We Need Water!
National parks are not islands—outside events shape their fates. Water management is the key issue for the Everglades, whose watershed begins in the Kissimmee River basin in central Florida.

Summer storms flooding there once sent a shallow, wide river flowing southward to the Gulf of Mexico. Elaborate water controls now disrupt the natural flow, but without clean water at the critical seasons and in the right quantities, the Everglades will die.

Threats to the Park

Regional Growth
South Florida development has made people and the Everglades ecosystem compete for a finite water supply. each day, 800 people move to Florida; 39 million people vacation here some years; 12 million come in winter's dry season when water supplies naturally drop. The historic Everglades—four-fifths lies outside the park—feels this population pressure. Only California, New York, and Texas today outstrip Florida in population.

The Freshwater Cycle
South Florida fresh water comes from rain on the Kissimmee River basin and southward, mostly between May and October. Evaporation, transpiration, and runoff consume four-fifths of the 40 to 65 inches per year.

Slow and rain-driven, the natural freshwater circulation cycle historically built up in shallow Lake Okeechobee (it averages 12 feet deep and covers 730 square miles.) Thus began the flow of the 50-mile-wide, shallow River of Grass. One to three feet deep in the slough's center, but six inches deep elsewhere, it flowed south 100 feet per day across the Everglades sawgrass toward the mangrove estuaries of the Gulf of Mexico. A six month dry season then followed.

Everglades plants and animals are adapted to alternating wet and dry seasons. Disrupting the water cycle ruins crucial feeding and nesting conditions for wildlife.

Fire's Historic Role
Everglades ecosystems evolved with natural fire and are adapted to its patterns. But fire may pose new threats—as water shortages make plants and soils newly vulnerable to fires that are more destructive than they used to be.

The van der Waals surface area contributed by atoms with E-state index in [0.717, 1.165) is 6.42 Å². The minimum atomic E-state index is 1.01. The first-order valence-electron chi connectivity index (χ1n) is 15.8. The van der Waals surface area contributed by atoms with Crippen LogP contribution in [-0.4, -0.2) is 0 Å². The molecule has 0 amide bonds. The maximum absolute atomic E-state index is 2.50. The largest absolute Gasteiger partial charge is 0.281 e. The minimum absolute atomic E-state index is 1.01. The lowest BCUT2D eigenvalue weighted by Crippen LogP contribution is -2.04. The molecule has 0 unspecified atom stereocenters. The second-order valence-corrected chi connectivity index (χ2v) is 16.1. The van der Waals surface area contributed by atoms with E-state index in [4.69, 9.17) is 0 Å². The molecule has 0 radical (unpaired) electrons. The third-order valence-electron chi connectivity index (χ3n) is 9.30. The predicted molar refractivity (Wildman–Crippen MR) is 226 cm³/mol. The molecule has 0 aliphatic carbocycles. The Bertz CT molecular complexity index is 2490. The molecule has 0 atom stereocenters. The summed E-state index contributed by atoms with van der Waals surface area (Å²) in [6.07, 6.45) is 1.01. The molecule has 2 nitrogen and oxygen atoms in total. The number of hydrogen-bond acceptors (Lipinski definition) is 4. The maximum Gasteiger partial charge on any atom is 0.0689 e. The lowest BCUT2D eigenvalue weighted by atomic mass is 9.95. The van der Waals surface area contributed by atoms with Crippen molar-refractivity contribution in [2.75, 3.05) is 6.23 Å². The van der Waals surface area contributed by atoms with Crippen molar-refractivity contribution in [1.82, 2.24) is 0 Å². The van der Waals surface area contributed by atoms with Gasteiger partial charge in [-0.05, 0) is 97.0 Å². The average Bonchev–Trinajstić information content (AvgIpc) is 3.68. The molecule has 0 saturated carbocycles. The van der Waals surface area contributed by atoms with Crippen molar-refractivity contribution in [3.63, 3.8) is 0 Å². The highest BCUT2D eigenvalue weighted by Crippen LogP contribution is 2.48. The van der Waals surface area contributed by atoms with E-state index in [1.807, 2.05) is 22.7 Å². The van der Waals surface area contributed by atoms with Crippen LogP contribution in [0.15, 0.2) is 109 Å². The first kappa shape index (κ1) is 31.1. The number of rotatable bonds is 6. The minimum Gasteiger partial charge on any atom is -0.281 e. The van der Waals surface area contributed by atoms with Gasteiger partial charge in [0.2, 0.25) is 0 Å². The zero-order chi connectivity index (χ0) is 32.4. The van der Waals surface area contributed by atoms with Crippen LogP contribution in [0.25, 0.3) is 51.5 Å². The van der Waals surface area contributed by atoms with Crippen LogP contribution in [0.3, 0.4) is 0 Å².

Demand for Water
Florida's daily population increase of 800 residents creates new demands to supply 200,000 more gallons of fresh water every day. Added square miles of building and paving reduce rainwater penetration info aquifers, the water bearing layers below ground that store water that wells may tap. Many residents of Florida's west coast drink desalinated weter now. The freshwater supplies aren't enough even for piping practical distances. Agriculture not only makes demands on the water supply but threatens it. One dairy cow will create as much raw waste every day as 20 city residents.

A variety of agricultural runoffs pollute weter supplies with excesses of nitrogen, phosphorous, pesticides, herbicides, and fungicides. Depleting the fresh water in coastal areas can make salt water intrude into inland aquifers. A freshwater head from rain normally creates positive pressure keeping salt water out of coast aquifers. But as freshwater supplies go down, salt water can intrude, with dire consequences both for water supplies and the soil's ability to grow plants. Humans cannot drink salt water, which can also destroy plumbing and a variety of appliances.